What we now have on the table are a whole series of ambitious trade negotiations, really the biggest set of negotiations—you have to go back 20 years to when the World Trade Organization was created and the North American Free Trade Agreement negotiation withCanadaandMexico. That was the last time theU.S.has a trade policy similar ambition.
So what we’ve got now—I’ll just run through them really quickly. Of course we have the Trans-Pacific Partnership, which is a pending agreement between theU.S.andJapanand nine other Asia-Pacific countries. The administration is hoping to conclude that agreement very shortly. There’s talk possibly even about a deal as early as next month. There are a handful of difficult issues still to be resolved, but those negotiations are pretty far along.
At the same time, theU.S.andEuropeare negotiating something called the Trans-Atlantic Trade and Investment Partnership, or TTIP, which would be, in effect, a U.S.-EU free trade agreement, so bringing together the two largest trading entities in the world. Those negotiations are not as far along. They deal with a lot of difficult issues, particularly regulatory issues, the tariffs which are sort of a traditional trade barrier not that high between theU.S.andEurope.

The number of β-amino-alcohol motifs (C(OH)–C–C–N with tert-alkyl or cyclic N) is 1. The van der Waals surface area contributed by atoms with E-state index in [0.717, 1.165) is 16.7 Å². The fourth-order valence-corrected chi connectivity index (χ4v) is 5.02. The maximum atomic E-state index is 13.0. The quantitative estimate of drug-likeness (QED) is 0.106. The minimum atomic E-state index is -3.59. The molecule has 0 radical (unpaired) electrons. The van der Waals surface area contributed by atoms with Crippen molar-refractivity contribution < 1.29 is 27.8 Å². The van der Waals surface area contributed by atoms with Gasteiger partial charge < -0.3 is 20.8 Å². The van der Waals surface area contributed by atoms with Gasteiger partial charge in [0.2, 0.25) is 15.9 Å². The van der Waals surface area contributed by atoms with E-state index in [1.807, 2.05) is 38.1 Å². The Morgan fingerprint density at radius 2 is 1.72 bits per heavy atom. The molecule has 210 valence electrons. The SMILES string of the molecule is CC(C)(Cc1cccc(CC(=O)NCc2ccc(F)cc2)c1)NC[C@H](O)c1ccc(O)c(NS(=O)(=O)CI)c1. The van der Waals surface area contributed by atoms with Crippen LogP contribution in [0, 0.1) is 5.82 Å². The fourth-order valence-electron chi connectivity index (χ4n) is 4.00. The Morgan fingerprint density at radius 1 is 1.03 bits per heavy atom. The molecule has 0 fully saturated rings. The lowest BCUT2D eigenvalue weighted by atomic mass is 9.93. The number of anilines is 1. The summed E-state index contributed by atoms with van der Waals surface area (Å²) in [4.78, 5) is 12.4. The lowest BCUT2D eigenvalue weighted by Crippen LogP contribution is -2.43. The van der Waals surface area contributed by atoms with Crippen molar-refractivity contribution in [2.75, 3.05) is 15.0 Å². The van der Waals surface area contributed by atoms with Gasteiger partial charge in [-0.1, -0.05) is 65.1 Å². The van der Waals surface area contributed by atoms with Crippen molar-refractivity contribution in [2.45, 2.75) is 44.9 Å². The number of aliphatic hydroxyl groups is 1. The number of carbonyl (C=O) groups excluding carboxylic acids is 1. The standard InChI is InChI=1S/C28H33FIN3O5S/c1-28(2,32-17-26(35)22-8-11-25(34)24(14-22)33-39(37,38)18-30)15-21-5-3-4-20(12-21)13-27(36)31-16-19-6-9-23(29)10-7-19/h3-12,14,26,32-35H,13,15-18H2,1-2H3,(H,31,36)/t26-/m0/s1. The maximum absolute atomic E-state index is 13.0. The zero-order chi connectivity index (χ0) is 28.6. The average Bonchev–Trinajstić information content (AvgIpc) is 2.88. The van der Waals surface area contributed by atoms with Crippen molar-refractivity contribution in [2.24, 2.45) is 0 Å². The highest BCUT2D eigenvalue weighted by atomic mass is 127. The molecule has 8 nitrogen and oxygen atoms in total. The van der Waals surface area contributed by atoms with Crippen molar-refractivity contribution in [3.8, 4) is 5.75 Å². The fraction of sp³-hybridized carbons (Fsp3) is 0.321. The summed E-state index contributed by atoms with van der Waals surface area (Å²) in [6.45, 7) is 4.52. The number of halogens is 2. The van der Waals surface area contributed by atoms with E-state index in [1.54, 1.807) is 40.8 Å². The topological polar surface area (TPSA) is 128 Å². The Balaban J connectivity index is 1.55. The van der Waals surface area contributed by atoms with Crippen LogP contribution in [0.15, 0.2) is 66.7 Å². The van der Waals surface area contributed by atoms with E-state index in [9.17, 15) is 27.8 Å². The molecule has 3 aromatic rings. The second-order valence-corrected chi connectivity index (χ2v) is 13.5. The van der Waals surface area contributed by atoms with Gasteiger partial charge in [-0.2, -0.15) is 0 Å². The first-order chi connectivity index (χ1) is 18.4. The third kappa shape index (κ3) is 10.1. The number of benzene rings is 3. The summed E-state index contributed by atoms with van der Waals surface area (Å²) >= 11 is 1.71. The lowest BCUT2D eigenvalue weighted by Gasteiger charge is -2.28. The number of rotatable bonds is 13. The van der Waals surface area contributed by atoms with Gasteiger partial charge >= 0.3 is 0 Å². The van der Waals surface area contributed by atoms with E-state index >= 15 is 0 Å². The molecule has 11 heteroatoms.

So there are a lot of issues about how the two can try to make regulatory systems more compatible in order to increase trade. Not surprisingly, those issues are quite difficult because they touch on areas of domestic health and environment and consumer regulation. So that will be tough negotiation but it’s proceeding, you know, slowly—and possibly “surely” remains to be seen.
There are also other negotiations you don’t hear much about. There’s something called the Trade in Services Agreement, which is an international agreement—countries that do a lot of trade in services like financial services and architecture and legal services, things like that. There’s an effort to reach an agreement within the next year underTISA. There was another agreement, more or less concluded this last summer, to lower tariffs on information technology products.
So all of that is not even to talk about the multilateral trade system and what’s known as theDoharound, which has been limping along for many years now but there is a big ministerial meeting coming up inAfricain December. Actually, I was just at a speech this morning from the director-general of the WTO and there some hopes for progress there as well. So this is an extraordinarily ambitious trade agenda that President Obama has embraced. I am happy to take questions on all sorts of different aspects of it.
Let me just note that, as will—a lot of the people on the call will know, each of these negotiations brings a significant degree of controversy with it. It’s not surprising that the president has faced such a big fight within his own party. Trade issues have been contentious for years now and probably are getting more so.
So picking three, but I could come up with a bunch more: the whole question of labor and environmental standards for developing countries. The TPP includes countries likeVietnamand probablyMalaysiathat have less-than-sterling records on protection of labor rights, very low wages. There are a lot of issues around what sort of commitments those countries are going to make in terms of improving their labor rights records, and so a lot of controversy around that.